Diffuse ST Elevation. What do you think?

What do you think of this ECG, without any clinical information?

There is inferior and lateral ST elevation and ST depression in V1 and V2, just what would be present in an infero-postero-lateral STEMI.  What other finding is there?


An extremely long QTc is present, and this was even noted by the computer algorithm, which accurately measured it at 575 ms.  This strongly suggests stress cardiomyopathy (SCM).  This immediately caught my eye when shown to me and SCM immediately came to mind.

The patient presentation is of course critical to the diagnosis of SCM: this patient presented with altered mental status and a Na of 107 mEq/L.  She had presumably had a seizure.

An echocardiogram revealed multiple wall motion abnormalities, though not the typical "Takotsubo" Apical Ballooning.

When I saw this ECG, I also thought "hypokalemia,"  Why?  There is a "wavy" pattern in V2 which is caused by an inverted T-wave followed by a large U-wave.  See this annotated version: 

The lines show the "wavy" pattern and the arrow points to the large U-wave (arrow).  The wavy pattern could be mistaken for a down-up T-wave, which is common in Posterior MI, but in this case it would be a far too long QT interval for this to be T-wave..

Here are some more examples of the wavy pattern of hypokalemia.

Peak troponin I was 2.5 ng/mL.  ECG findings quickly resolved.  There was no angiogram.

How to suspect takotsubo stress cardiomyopathy from the presenting symptoms, signs and ECG

First, it is believed to by caused by diffuse small vessel ischemia due to catecholamines, and thus has the same electrophysiologic substrate as STEMI.  It affects the entire heart except the base, resulting in diffuse circumferential wall motion abnormalities that only spare the base (top) of the heart.  These diffuse wall motion abnormalities (lateral, posterior, inferior, septal, anterior, apical) result in systolic "apical ballooning" which looks like a Japanese octopus trap (a takotsubo).

Of course, the clinical presentation can help to suspect this: http://www.ncbi.nlm.nih.gov/pmc/articles/PMC3214344/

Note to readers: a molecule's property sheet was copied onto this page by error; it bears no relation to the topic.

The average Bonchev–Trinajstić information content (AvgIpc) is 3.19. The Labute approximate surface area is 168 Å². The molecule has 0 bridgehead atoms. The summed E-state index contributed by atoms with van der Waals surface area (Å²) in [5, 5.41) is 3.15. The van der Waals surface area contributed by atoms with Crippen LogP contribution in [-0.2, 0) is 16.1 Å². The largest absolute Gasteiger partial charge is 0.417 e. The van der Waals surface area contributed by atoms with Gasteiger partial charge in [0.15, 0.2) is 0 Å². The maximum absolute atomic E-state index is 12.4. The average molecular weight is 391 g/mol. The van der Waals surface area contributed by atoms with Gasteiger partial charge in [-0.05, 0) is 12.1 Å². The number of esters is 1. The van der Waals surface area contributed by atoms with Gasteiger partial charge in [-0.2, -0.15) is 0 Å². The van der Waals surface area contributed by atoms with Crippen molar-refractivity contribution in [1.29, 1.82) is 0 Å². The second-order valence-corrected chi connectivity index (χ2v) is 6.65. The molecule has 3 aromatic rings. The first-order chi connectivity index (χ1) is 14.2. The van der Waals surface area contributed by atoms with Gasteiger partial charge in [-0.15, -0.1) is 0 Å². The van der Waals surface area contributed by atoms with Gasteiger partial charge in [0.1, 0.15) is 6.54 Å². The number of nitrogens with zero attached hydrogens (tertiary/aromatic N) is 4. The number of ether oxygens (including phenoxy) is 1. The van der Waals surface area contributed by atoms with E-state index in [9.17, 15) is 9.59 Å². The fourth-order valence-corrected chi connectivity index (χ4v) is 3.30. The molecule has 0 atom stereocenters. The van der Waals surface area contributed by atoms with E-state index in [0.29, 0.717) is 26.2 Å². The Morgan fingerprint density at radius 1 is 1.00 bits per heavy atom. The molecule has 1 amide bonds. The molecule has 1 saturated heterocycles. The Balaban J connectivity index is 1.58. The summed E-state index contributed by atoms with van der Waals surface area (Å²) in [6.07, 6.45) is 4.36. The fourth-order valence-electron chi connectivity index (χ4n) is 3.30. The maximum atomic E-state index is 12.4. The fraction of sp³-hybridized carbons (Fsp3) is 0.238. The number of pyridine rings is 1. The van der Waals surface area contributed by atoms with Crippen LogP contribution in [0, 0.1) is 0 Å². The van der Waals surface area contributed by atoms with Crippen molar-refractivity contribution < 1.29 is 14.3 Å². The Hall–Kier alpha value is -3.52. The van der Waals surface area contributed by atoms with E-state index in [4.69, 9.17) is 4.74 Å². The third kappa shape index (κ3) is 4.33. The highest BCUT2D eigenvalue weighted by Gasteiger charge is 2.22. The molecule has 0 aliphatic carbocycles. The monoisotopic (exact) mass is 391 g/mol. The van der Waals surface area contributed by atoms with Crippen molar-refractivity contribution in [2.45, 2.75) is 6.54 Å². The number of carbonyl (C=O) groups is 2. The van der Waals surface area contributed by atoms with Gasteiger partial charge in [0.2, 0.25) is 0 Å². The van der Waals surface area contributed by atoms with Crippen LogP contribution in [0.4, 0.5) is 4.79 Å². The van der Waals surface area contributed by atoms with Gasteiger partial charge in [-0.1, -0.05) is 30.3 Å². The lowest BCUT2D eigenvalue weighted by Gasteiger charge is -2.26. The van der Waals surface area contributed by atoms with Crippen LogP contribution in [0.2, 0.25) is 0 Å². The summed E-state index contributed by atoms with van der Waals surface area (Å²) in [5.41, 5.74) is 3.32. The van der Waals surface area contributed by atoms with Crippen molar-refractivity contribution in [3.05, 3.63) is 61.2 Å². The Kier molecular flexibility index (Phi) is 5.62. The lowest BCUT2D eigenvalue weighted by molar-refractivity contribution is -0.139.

It is most common in postmenopausal women and is associated with severe emotional upset (stress) or severe physiologic stressors such as respiratory failure. 

Stress Cardiomyopathy (Apical Ballooning syndrome, or Takotsubo cardiomyopathy) only presents with ST elevation in about 1/3 of cases, but when it does, it is one of the most difficult mimics of anterior STEMI, and often the only way to tell the difference is to do an angiogram. 

ECG Differentiation of SCM from STEMI

First, a very long QT is quite specific for SCM, but not sensitive.  In this study, the mean QTc for SCM was 567 (+/- 81) ms vs. 489 (+/- 61) ms for anterior STEMI.

A review and analysis of the literature in ECG differentiation of the two entities (1-6) reveals that an analysis of ST elevation vector is a good predictor of anterior STEMI vs. stress cardiomyopathy.  In anterior STEMI, whether proximal, mid, or distal LAD occlusion, there is ST elevation in V1 (1 mm measured at 80 ms after the J-point) in about 80% of cases, whereas this is present in 20% of cases of SCM.  SCM also has a negative ST segment in aVR and is more likely to have ST elevation in inferior leads, or at least absence of ST depression in inferior leads (however, 40% of anterior STEMI lack inferior ST depression). Finally, precordial ST elevation in SCM is more pronounced in V3-V5 vs. V2-V4.

Putting these all together, it is apparent that the ST vector in anterior STEMI is more commonly anterior and superior (V1-V4), without STE in inferior leads, whereas in SCM the ST Vector it is more inferior and lateral (V2-V5, with STE in inferior leads and ST depression in aVR).  This correlates with the location of wall motion abnormalities in SCM (diffuse and toward the apex, similar to pericarditis, including inferior and lateral walls) vs. anterior STEMI (anterior as well as septal-apical). 

In this very interesting study by Kosuge et al., the combination of the presence of ST-segment depression in lead aVR and the absence of ST-segment elevation in lead V1 identified SCM (vs. anterior STEMI) with 91% sensitivity, 96% specificity, and 95% predictive accuracy, which was superior to any other electrocardiographic findings.

1.     Tamura A et al.  A New Electrocardiographic Criterion to Differentiate Between Takotsubo Cardiomyopathy and Anterior Wall ST-Segment Elevation Acute Myocardial Infarction.  Am J Cardiol Sept 2011; 108(5):630-633.

2.    Ogura R, et al. Specific findings of the standard 12-lead ECG in patients with “takotsubo” cardiomyopathy: comparison with the findings of acute anterior myocardial infarction. Circ J 2003;67:687– 690.

3.    Inoue M, et al. Differentiation between patients with takotsubo cardiomyopathy and those with
anterior acute myocardial infarction. Circ J 2005;69:89 –94.

4. Bybee KA, et al.  Electrocardiography cannot reliably differentiate transient left ventricular
apical ballooning syndrome from anterior ST-segment elevation myocardial infarction. J Electrocardiol 2007;40:38.e1–38.e6.